Details of activities

Phase I: WATT and the need assessment survey

After obtaining a list of women’s organizations in Hong Kong from the Women Commission and Hong Kong Federation of Women in 2006, all 194 organizations were formally invited for collaboration by our research team. Fourteen organizations (69 service units) agreed to form a network by joining WATT to promote smoking cessation among female smokers and increase awareness of the specific health risks of smoking among women. Eight of these 14 affiliates of WATT, agreed to participate in the needs assessment survey. An anonymous self-administered questionnaire was distributed to 771 workers and volunteers in these eight WATT member organizations.

Phase II: Gender-specific smoking cessation training curriculum

The results of the needs assessment survey were used to design a custom-made smoking cessation counseling training program for female volunteers and staff from the WATT in 2006. A 1-day training workshop was organized for the WATT affiliates. The workshop was implemented by nurse counselors who had more than 10 years of experience in smoking cessation counseling. The curriculum was designed to recognize the characteristics of female smokers and to instruct trainees on the psychological and behavioral therapies involved in managing female smokers. As described previously [10], throughout the training a variety of topics were covered, including assessment of smoking status and the stage of readiness to change, nicotine addiction, and the provision of brief individualized advice and motivation to promote cessation, using the ‘5 A’ model developed by the Agency for Health Care Policy and Research in the United States [11]. This model includes: (1) asking about tobacco use; (2) advising cessation; (3) assessing willingness to quit; (4) assisting in the attempt to quit; and (5) arranging follow-up. At the end of the program, the participants were capable of delivering sound cessation advice to female smokers. Upon completion of the program, a certificate of attendance was awarded to the participants and their organizations for their involvement.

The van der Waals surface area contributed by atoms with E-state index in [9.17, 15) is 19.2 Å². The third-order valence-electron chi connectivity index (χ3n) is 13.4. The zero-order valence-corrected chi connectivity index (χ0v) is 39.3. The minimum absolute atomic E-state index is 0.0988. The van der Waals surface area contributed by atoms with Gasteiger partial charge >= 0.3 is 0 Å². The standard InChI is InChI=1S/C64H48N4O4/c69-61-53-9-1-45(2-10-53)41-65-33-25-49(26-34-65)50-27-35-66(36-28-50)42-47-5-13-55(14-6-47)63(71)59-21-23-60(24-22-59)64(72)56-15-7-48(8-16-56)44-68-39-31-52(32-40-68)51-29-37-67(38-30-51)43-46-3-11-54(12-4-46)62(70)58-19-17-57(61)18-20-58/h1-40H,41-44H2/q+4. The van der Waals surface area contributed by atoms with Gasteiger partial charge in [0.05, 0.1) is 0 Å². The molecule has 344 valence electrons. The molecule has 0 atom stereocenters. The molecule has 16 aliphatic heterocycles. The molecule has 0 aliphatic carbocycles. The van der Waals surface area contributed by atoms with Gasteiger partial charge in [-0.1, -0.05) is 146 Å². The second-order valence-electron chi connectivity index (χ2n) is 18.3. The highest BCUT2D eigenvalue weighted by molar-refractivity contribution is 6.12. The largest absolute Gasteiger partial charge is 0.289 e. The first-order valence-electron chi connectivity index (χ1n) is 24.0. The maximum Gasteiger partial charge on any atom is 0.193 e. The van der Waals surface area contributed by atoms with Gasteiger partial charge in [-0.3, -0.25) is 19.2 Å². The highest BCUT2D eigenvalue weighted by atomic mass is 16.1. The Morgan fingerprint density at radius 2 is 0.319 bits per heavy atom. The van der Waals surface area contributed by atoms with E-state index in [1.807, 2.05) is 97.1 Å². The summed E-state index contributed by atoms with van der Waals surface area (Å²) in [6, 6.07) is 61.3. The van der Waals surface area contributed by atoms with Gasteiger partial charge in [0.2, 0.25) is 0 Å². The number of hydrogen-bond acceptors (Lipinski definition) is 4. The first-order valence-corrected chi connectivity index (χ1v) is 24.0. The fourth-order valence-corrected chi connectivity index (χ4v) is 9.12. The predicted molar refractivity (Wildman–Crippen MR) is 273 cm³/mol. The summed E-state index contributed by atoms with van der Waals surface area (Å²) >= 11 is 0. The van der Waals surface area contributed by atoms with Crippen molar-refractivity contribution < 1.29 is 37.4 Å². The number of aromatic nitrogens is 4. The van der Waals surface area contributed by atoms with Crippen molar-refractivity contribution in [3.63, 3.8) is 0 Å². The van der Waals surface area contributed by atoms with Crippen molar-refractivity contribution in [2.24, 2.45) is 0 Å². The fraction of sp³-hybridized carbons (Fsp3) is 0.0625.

Phase III: Gender-specific smoking cessation counseling service

The trained female volunteers and staff from the WATT were encouraged to raise awareness of the risks of smoking to females’ health and the importance of smoking cessation, provide brief cessation advice to female smokers according to their needs in their respective communities, and refer interested subjects to intensive counseling delivered by our trained and experienced smoking cessation counselors. After the baseline questionnaire was completed, a cessation counseling intervention was administered by a trained counselor according to the smoker’s readiness to quit. Since individuals differed in their stage of readiness to change their behavior, counselors set different goals and used different techniques to support the individual’s smoking cessation based on their stage of readiness to change. All counselors were female registered nurses who had attended a smoking cessation counseling program organized by the School of Nursing at the University of Hong Kong and were certified as smoking cessation counselors after passing an examination.